Latest Terrestrial planets Stories
Observers on Earth have tracked Venus and Mercury crossing the face of the Sun countless times, but the phenomenon has never been observed from another planet – until now.
The planets of our solar system come in two basic flavors, like vanilla and chocolate ice cream.
Astronomers announced on Monday that they have discovered a new type of planet - a rocky world weighing 17 times as much as Earth.
After eight years in orbit, ESA’s Venus Express has completed routine science observations and is preparing for a daring plunge into the planet’s hostile atmosphere.
NASA’s MESSENGER spacecraft has uncovered evidence that Mercury has contracted far more than previously believed over the past four billion years, according to research appearing in Sunday’s edition of the journal Nature Geoscience.
A new paper argues that some planetary bodies may hold 'superhabitable' environments even more suitable for life than those found here on Earth.
It seems like the discovery of Earth-like planets is always announced with one caveat – the planet discovered probably isn’t much like Earth. Many of these are "super-Earths,” which are several times larger than our own planets and thought to be completely covered in water.
One billion years from now, all the water on Earth could disappear, making it barren like Venus, and the culprit isn’t climate change. It’s the Sun, according to a new study published in the journal Nature.
What was believed to be the first-ever discovered planet to be comprised largely of diamond most likely does not have a high content of the precious mineral after all.
With some inspiration by the Cassini team's plans to image the Earth on July 19, scientists working with NASA's MESSENGER spacecraft orbiting Mercury are preparing to catch the Earth in a series of images taken of natural satellites around the Sun's closest planet.
Terrestrial Planet -- A terrestrial planet is a planet that is mostly composed of silicate rocks and may or may not have a relatively thin atmosphere. The term is derived from the Greek word for Earth, so an alternate definition would be those planets that are more Earth-like than not. Terrestrial planets are very different from gas giants, which may or may not have solid surfaces and are composed mostly of hydrogen and helium in various physical states. Only one terrestrial planet,...
The Planet Venus is the second planet from the sun. It is often called the evening star or morning star and is brighter than any object in the sky except the sun and the moon. Because its orbit lies between the sun and the orbit of the earth, Venus passes through phases like those of the moon, varying from a large bright crescent when the planet is near inferior conjunction (nearest the earth) to a smaller silvery disk when it is at superior conjunction (farthest from the earth). Since...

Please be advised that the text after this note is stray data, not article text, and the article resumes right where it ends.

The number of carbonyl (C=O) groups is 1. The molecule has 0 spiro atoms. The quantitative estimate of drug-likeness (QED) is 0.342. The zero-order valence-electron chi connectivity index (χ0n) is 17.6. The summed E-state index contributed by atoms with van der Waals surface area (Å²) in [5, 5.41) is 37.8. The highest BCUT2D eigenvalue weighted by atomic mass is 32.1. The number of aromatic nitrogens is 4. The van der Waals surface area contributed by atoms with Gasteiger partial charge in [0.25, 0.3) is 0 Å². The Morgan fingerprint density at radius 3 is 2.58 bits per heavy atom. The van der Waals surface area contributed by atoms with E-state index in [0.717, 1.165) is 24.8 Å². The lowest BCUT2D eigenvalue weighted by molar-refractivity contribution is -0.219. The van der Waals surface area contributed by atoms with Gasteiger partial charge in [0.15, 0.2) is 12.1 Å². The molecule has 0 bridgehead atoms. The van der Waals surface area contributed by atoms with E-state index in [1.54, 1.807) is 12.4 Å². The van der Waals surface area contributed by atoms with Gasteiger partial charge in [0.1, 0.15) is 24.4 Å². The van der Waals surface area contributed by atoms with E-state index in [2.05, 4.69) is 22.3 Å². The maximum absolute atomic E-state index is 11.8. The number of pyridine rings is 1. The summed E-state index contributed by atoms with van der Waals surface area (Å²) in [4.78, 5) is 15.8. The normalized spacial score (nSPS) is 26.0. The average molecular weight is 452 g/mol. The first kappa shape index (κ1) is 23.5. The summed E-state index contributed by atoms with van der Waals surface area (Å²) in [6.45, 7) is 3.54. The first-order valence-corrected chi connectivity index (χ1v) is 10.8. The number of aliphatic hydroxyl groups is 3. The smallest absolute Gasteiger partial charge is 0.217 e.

The Planet Mercury -- in astronomy, nearest planet to the sun, at a mean distance of 36 million mi (58 million km); its period of revolution is 88 days. Mercury passes through phases similar to those of the moon as it completes each revolution about the sun, although the visible disk varies in size with respect to its distance from the earth. Because its greatest elongation is 28, it is seen only for a short time after sunset or before sunrise. Since observation of Mercury is...
The Planet Mars -- in astronomy, 4th planet from the sun, with an orbit next in order beyond that of the earth. Physical Characteristics Mars has a striking red appearance, and in its most favorable position for viewing, when it is opposite the sun, it is twice as bright as Sirius, the brightest star. Mars has a diameter of 4,200 mi (6,800 km), just over half the diameter of the earth, and its mass is only 11% of the earth's mass. The planet has a very thin atmosphere consisting...
Earth -- in geology and astronomy, fifth largest planet of the solar system and the only planet definitely known to support life. Gravitational forces have molded the earth, like all celestial bodies, into a spherical shape. However, the earth is not an exact sphere, being slightly flattened at the poles and bulging at the equator. The equatorial diameter is c.7,926 mi (12,760 km) and the polar diameter 7,900 mi (12,720 km); the circumference at the equator is c.24,830 mi (40,000 km)....
- Emitting flashes of light; glittering.